The OP wasn't asking for a global variable -- that would have its own issues (especially, if he used the decorator more than once). Instead, he wanted a closure (a.k.a a cell variable). The semantics of Python require cell-variables be statically referenced (lexically scoped) at the time test() is initially defined. When the decorator runs afterwards, it really is too late to create a cell-variable. –  Raymond Hettinger Sep 13 '12 at 3:26
    
Thinks. I understood my error after reading your post. But I don't wanna do some modify of the main func –  Yueyoum Sep 13 '12 at 3:28
    
@RaymondHettinger: Well, it's true the OP used the word "closure", but the end of the post indicates he's more generally looking for a way to modify a function's variables from outside, be that by a closure or by other means. –  BrenBarn Sep 13 '12 at 3:30
    
@RaymondHettinger Sorry, still problem. in wrap, i added this code: if args[0] == 1: return 0 before return func(*args, **kwargs) then, i call test(1), the result is 0. This seams that the decorate has call and running before the target function called. Right? –  Yueyoum Sep 13 '12 at 4:01

No, there isn't a closure like that. Functions can close over variables that are present in the surrounding lexical context, not in the calling context. In other words, if you actually write one function in another, then the inner one can have access to variables in the outer one:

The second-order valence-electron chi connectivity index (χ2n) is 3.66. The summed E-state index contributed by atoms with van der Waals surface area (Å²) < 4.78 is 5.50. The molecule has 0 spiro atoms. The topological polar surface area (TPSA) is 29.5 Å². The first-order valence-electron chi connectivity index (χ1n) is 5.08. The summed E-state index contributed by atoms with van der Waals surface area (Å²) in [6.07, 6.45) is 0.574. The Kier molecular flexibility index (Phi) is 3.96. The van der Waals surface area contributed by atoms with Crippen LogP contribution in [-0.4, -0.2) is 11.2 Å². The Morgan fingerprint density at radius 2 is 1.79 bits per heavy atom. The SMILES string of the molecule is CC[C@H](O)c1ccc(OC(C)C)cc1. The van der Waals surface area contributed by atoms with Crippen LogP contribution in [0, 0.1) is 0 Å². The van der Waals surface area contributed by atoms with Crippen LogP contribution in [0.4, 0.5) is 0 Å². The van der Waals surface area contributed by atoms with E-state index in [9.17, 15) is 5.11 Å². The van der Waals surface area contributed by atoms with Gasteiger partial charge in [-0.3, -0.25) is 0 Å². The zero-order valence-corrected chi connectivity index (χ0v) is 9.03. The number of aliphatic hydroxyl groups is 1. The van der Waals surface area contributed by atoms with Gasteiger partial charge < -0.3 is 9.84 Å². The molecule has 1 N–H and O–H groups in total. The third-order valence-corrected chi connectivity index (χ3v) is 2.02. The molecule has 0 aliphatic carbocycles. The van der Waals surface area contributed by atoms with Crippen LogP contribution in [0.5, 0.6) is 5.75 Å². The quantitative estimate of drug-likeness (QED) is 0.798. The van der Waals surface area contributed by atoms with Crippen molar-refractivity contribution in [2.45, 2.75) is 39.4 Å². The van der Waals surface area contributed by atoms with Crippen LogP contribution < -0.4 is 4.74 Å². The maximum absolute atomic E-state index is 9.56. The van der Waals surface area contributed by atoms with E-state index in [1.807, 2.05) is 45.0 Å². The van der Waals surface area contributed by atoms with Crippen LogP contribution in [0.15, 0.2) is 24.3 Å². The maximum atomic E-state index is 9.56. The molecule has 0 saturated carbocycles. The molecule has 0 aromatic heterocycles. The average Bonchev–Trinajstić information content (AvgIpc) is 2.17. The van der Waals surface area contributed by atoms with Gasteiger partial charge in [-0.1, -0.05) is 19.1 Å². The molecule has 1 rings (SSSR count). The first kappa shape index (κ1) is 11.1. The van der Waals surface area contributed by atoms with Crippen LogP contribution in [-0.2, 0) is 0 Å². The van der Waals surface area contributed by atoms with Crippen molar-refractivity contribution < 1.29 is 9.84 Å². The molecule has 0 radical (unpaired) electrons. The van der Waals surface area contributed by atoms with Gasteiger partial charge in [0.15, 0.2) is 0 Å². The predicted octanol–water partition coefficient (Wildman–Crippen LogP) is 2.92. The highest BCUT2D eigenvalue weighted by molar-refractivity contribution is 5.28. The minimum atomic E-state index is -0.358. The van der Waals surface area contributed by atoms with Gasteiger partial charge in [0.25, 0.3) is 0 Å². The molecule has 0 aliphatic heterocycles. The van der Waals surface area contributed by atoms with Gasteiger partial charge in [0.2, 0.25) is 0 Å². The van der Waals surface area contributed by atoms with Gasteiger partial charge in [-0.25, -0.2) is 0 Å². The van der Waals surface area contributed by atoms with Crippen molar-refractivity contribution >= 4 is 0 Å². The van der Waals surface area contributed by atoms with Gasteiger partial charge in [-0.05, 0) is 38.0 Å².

def f():
    g = 2
    def f2():
        print g
    f2()

But functions never have access to variables inside the function that called them.

In general there isn't a way to do what you want, viz., set an arbitrary variable in a function from outside the function. The closest thing is you could use a global inputed_num in your decorator to assign inputed_num as a global variable. Then test would access the global value.

def num(num):
    def deco(func):
        def wrap(*args, **kwargs):
            global outsider
            outsider = num
            return func(*args, **kwargs)
        return wrap
    return deco
@num(5)
def test(a):
    print a+outsider

>>> test(2)
7